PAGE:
Back Button

How Does No-Miter Crown Molding Work?

Katherine Kally

Adding crown molding to any room adds depth and elegance while covering and beautifying the connection between the ceiling and the wall. Moldings have been used since the late Renaissance period and were modeled after Greek and Roman architecture.

How Does No-Miter Crown Molding Work?

Easy Crown Molding

Until recently, crown molding installation has always required an understanding of complex miter angles and cuts. Cutting compound angles is not something the average homeowner feels comfortable trying to do. Many feet of crown molding have been ruined due to wrong angles and bad cuts. Today, the ingenuity of no-miter crown molding eliminates the need for mitered angle cuts by using precut crown molding corners. The corners coordinate with your choice of crown molding and fit exactly into the corners of your room. The molding meets flush with the corners so you only need to use straight cuts on your crown molding.

Choose Your Style

No-miter crown molding comes in a variety of styles and sizes to fit any room décor. The style of your room should dictate your design choice for your molding. Smaller, less formal rooms should have simple, streamlined moldings while the more ornate designs work beautifully in formal rooms. Classic molding styles add sophistication and can make even the smallest rooms seem larger. There are precut corner moldings for inside and outside corners to match whatever design style you choose.

Installing Your Crown Molding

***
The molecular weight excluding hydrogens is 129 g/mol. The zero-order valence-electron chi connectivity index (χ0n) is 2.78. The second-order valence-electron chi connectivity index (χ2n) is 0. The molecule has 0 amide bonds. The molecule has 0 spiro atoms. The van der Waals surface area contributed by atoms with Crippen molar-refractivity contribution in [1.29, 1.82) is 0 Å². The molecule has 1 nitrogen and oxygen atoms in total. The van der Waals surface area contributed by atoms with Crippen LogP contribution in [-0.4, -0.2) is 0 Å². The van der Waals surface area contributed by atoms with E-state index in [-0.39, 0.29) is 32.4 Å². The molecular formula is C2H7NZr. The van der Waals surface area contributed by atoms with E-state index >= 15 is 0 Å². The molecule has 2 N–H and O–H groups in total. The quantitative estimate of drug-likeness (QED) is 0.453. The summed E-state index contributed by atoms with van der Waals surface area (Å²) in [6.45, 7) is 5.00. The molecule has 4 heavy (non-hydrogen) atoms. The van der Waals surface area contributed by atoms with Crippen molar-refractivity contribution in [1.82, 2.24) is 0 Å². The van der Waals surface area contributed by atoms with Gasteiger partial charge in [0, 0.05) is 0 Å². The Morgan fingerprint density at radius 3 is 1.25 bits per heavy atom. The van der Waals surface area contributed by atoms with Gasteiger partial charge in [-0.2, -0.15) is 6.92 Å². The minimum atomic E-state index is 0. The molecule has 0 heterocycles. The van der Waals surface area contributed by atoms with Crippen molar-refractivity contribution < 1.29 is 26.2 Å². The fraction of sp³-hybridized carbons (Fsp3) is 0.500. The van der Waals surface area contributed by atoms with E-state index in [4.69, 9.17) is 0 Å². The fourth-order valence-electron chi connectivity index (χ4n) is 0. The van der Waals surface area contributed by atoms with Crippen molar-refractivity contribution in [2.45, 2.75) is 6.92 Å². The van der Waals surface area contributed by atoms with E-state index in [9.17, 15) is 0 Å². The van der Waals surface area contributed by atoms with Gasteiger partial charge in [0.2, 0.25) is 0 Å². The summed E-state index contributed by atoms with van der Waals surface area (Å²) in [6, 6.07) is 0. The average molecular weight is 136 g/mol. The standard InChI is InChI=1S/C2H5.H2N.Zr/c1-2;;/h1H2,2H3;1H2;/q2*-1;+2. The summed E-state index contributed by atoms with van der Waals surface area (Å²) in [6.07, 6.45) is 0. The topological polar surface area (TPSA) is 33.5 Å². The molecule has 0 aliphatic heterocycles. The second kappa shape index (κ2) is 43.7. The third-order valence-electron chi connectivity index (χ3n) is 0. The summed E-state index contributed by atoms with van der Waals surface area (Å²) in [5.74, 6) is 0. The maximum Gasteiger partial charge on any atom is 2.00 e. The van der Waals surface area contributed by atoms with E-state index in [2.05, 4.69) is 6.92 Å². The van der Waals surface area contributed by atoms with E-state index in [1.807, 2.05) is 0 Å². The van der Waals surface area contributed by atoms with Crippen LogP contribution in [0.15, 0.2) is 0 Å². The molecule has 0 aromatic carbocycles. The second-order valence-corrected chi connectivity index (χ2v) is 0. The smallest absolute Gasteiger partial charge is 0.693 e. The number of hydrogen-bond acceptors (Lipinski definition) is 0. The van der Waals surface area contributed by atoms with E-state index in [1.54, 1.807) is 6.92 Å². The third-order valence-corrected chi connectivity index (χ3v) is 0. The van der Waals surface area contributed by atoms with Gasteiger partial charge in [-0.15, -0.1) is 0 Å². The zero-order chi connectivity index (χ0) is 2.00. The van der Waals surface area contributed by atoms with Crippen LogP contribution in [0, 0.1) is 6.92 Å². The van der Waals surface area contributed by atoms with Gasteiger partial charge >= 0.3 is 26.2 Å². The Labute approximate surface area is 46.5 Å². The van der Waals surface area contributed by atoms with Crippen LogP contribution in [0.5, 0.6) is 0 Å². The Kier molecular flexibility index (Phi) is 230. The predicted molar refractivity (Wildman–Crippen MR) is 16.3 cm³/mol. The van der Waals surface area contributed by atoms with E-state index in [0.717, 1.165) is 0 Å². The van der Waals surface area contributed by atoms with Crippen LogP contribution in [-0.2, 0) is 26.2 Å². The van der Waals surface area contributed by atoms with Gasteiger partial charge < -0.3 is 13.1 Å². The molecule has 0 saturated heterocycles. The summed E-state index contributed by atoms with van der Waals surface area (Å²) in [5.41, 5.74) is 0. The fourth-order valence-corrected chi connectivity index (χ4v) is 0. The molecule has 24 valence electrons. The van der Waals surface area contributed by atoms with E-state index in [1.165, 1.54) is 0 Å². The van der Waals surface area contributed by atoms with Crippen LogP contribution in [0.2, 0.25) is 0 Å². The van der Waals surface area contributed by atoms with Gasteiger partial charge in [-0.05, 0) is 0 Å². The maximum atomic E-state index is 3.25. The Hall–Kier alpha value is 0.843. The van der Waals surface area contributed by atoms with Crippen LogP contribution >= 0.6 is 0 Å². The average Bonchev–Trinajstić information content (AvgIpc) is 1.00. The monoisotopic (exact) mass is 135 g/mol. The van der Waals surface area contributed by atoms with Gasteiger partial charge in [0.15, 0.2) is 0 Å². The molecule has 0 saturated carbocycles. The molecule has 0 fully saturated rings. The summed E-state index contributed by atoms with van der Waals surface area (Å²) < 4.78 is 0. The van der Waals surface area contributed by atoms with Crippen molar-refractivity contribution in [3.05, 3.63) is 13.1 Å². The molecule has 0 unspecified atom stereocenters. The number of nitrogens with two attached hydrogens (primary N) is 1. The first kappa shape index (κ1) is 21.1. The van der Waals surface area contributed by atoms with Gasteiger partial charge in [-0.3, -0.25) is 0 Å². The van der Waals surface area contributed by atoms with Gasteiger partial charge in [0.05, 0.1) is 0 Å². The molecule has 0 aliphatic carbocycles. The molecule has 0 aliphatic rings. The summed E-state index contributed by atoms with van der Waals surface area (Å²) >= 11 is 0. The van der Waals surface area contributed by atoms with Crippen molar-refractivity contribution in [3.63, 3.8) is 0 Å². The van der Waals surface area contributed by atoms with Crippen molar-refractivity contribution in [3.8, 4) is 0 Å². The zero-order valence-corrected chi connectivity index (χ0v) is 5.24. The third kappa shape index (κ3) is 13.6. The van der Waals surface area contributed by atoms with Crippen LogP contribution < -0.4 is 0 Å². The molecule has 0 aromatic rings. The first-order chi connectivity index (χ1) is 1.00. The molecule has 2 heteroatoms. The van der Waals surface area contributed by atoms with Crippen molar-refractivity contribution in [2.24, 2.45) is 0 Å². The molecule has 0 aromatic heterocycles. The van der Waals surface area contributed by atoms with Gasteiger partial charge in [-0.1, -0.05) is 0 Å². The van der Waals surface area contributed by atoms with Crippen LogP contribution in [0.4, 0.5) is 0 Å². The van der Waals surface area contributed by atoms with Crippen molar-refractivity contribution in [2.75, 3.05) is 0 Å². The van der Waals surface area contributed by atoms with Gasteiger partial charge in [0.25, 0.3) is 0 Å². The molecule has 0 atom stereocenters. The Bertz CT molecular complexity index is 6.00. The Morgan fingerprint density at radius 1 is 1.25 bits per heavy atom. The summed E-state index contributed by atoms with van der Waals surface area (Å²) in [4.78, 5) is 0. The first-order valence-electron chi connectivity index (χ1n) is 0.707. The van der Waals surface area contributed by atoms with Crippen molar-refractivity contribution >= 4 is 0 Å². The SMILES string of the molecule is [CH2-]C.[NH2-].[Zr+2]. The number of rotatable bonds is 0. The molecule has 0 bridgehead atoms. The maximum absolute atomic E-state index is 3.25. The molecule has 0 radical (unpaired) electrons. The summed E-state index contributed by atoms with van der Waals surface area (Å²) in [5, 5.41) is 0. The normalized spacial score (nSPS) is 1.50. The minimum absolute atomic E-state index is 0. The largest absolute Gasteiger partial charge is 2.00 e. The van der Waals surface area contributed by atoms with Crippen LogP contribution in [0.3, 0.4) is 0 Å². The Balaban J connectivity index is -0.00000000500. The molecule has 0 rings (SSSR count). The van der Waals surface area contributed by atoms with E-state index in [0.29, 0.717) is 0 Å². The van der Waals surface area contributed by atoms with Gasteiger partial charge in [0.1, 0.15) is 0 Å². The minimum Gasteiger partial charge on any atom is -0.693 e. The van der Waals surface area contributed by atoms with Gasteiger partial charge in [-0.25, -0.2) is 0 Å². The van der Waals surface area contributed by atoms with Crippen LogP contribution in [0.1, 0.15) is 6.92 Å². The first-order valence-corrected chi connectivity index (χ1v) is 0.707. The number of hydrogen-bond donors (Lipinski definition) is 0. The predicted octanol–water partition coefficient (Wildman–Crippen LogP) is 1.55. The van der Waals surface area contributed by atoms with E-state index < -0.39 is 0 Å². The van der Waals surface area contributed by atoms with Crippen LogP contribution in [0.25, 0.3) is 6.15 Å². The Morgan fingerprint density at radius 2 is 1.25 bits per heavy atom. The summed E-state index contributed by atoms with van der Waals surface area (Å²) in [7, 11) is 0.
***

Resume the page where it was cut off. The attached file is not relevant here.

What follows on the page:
Installing no-miter crown molding can be accomplished in a few steps. First, paint or stain the molding to your preference. It's much easier to coat the molding when it's not already on the wall. Next, add a bit of liquid nail or other similar adhesive to the back of the corner moldings and place them in the ceiling corners of your room. Nail the corner molding in place. Measure the length of the space between the edges of the corner molding on one wall. Trim the wall molding if necessary or add pieces as needed so that you have a close fit on the length of your wall. Use a combination of adhesive and nails to fix the molding to the wall. Now measure the next wall and repeat these steps. It's best to work on one wall at a time and not to assume that a square room will have equally sized walls. An inch or so will make a noticeable difference, so measure and cut as you go. After your installation is finished, fill in any cracks with caulking. You will also want to fill the nail holes, then touch up with paint or stain as needed.